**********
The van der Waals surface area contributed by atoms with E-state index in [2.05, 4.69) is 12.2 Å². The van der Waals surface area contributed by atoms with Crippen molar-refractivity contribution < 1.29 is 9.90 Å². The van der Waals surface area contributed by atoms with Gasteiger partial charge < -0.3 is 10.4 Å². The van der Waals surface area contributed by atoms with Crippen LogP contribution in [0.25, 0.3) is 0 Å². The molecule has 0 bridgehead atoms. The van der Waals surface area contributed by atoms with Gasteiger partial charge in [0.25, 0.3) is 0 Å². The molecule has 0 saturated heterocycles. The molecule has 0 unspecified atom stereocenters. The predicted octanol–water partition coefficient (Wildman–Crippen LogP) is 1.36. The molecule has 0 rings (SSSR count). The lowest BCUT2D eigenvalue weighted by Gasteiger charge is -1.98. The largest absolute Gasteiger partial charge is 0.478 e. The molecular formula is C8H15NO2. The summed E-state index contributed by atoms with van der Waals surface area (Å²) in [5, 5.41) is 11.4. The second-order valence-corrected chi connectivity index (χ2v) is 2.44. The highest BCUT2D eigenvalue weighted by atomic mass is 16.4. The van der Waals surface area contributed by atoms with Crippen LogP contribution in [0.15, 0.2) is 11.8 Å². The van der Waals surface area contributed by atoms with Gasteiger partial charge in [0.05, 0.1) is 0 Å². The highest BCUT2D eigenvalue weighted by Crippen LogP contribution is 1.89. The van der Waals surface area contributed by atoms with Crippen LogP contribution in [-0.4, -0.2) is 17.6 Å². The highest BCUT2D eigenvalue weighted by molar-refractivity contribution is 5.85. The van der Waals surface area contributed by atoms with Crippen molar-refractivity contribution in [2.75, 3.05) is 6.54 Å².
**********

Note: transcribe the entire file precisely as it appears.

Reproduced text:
The van der Waals surface area contributed by atoms with E-state index in [2.05, 4.69) is 12.2 Å². The van der Waals surface area contributed by atoms with Crippen molar-refractivity contribution < 1.29 is 9.90 Å². The van der Waals surface area contributed by atoms with Gasteiger partial charge < -0.3 is 10.4 Å². The van der Waals surface area contributed by atoms with Crippen LogP contribution in [0.25, 0.3) is 0 Å². The molecule has 0 bridgehead atoms. The van der Waals surface area contributed by atoms with Gasteiger partial charge in [0.25, 0.3) is 0 Å². The molecule has 0 saturated heterocycles. The molecule has 0 unspecified atom stereocenters. The predicted octanol–water partition coefficient (Wildman–Crippen LogP) is 1.36. The molecule has 0 rings (SSSR count). The lowest BCUT2D eigenvalue weighted by Gasteiger charge is -1.98. The largest absolute Gasteiger partial charge is 0.478 e. The molecular formula is C8H15NO2. The summed E-state index contributed by atoms with van der Waals surface area (Å²) in [5, 5.41) is 11.4. The second-order valence-corrected chi connectivity index (χ2v) is 2.44. The highest BCUT2D eigenvalue weighted by atomic mass is 16.4. The van der Waals surface area contributed by atoms with Crippen LogP contribution in [0.15, 0.2) is 11.8 Å². The van der Waals surface area contributed by atoms with Gasteiger partial charge in [0.05, 0.1) is 0 Å². The highest BCUT2D eigenvalue weighted by Crippen LogP contribution is 1.89. The van der Waals surface area contributed by atoms with Crippen LogP contribution in [-0.4, -0.2) is 17.6 Å². The highest BCUT2D eigenvalue weighted by molar-refractivity contribution is 5.85. The van der Waals surface area contributed by atoms with Crippen molar-refractivity contribution in [2.75, 3.05) is 6.54 Å².